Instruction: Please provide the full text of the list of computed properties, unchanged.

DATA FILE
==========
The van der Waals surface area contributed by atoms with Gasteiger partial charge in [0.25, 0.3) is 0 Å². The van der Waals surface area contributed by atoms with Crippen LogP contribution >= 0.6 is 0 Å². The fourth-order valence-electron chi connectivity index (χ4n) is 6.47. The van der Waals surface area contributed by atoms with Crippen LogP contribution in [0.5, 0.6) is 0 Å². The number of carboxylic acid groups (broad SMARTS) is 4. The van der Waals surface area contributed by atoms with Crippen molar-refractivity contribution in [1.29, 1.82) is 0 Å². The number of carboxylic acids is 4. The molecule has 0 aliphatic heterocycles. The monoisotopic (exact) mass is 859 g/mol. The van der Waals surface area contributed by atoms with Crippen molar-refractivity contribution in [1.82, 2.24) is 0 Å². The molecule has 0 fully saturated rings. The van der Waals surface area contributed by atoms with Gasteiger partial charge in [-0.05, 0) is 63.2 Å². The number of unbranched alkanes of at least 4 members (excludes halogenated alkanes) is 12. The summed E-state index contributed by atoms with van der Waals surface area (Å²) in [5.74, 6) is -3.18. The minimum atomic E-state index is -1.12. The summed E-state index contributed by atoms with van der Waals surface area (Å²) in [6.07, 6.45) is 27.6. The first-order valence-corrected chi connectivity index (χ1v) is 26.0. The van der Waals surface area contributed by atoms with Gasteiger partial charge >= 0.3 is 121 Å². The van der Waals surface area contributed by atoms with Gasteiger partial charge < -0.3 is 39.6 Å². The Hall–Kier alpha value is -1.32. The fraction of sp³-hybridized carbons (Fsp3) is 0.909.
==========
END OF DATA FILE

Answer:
The van der Waals surface area contributed by atoms with Gasteiger partial charge in [0.25, 0.3) is 0 Å². The van der Waals surface area contributed by atoms with Crippen LogP contribution >= 0.6 is 0 Å². The fourth-order valence-electron chi connectivity index (χ4n) is 6.47. The van der Waals surface area contributed by atoms with Crippen LogP contribution in [0.5, 0.6) is 0 Å². The number of carboxylic acid groups (broad SMARTS) is 4. The van der Waals surface area contributed by atoms with Crippen molar-refractivity contribution in [1.29, 1.82) is 0 Å². The number of carboxylic acids is 4. The molecule has 0 aliphatic heterocycles. The monoisotopic (exact) mass is 859 g/mol. The van der Waals surface area contributed by atoms with Crippen molar-refractivity contribution in [1.82, 2.24) is 0 Å². The molecule has 0 fully saturated rings. The van der Waals surface area contributed by atoms with Gasteiger partial charge in [-0.05, 0) is 63.2 Å². The number of unbranched alkanes of at least 4 members (excludes halogenated alkanes) is 12. The summed E-state index contributed by atoms with van der Waals surface area (Å²) in [5.74, 6) is -3.18. The minimum atomic E-state index is -1.12. The summed E-state index contributed by atoms with van der Waals surface area (Å²) in [6.07, 6.45) is 27.6. The first-order valence-corrected chi connectivity index (χ1v) is 26.0. The van der Waals surface area contributed by atoms with Gasteiger partial charge >= 0.3 is 121 Å². The van der Waals surface area contributed by atoms with Gasteiger partial charge < -0.3 is 39.6 Å². The Hall–Kier alpha value is -1.32. The fraction of sp³-hybridized carbons (Fsp3) is 0.909.